Piglet Observation – Part III

Photo: Mrs H Ellaway

Selection for Breeding and Observational approaches for the Newborn

Selection for Breeding

Among us, some maintain a closed herd, while others do not, often due to the practicality of keeping two sows not justifying the presence of a boar. In such cases, the option of hiring a boar becomes viable. Regardless of the approach, prioritising biosecurity remains crucial. Should hiring a boar is your preference, ensure you know the boar’s recent history; when was the boar last hired out, his health plan (wormed, vaccinated for ery/parvo) and, of course, ensure that the boars’ size suits your sow or gilt.

When selecting Oxford Sandy and Black pig (OSB) breeding stock, choose from OSB sows and gilts that have consistently produced robust litters. This indicates their strong placental efficiency, which ensures optimal oxygen and nutrition exchange therein. Furthermore, each breed possesses distinct attributes that are essential for going forward for breeding and advancing our breed’s quality. To better understand these attributes, explore the Oxford Sandy and Black Pig breed conformation HERE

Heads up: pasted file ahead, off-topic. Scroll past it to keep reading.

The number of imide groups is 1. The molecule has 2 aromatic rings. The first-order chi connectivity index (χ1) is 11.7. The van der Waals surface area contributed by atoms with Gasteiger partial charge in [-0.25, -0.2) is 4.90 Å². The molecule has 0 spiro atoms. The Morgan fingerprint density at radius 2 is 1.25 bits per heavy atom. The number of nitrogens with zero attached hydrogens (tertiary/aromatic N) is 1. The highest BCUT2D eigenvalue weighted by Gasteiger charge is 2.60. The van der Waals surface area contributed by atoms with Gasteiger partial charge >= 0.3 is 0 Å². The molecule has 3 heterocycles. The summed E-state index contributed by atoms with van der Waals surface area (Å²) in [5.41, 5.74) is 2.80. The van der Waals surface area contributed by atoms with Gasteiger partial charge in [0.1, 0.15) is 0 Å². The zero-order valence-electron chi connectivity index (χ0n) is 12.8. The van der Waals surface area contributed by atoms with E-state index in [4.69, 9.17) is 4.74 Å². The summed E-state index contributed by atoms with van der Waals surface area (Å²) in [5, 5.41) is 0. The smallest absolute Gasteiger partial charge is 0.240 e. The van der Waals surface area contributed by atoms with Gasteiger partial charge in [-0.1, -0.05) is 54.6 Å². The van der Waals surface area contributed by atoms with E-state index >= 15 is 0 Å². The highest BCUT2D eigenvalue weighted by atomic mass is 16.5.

Piglet Observation Approach

Being present during the farrowing process is not only exciting but also immensely helpful. It allows you to monitor various critical aspects, starting from the moment the OSB sow/gilt begins farrowing until the last piglet is born, and you witness the completion of the farrowing process with the passing of the two afterbirths. Additionally, you can ensure that every piglet receives its crucial first dose of colostrum. It is worth noting that colostrum declines approximately six hours after the onset of farrowing.

Your presence enables you to assist vulnerable piglets in accessing teats ensuring they receive nourishment without difficulties.

By closely monitoring the farrowing process, you can also promptly identify any signs of ill health among the piglets and follow the prescribed veterinary protocols for treatment. Moreover, you can verify that the piglets are positioned either on or under a heat source and not heaped up on top of each other which will indicate that they are cold. Bear in mind that the piglet has no brown fat (used by mammals to generate heat quickly) so the piglet cannot use fat to generate heat in cold conditions. Therefore, piglets require environmental temperatures of 34°C or more for the single new born piglet, or 25-30°C or more for the piglet able to huddle in order to maintain body temperature.

The Oxford Sandy and Black Pig Group is UK’s only pig breed that is a registered charity in England & Wales (1190469) and Scotland (SCO52662). We are creating a better future for our breed, the bloodlines and its breeding potential together with our Independent Pork Producers, Breeders and Keepers. Please consider clicking our donate button so we may continue to look after our breed and our supporters.

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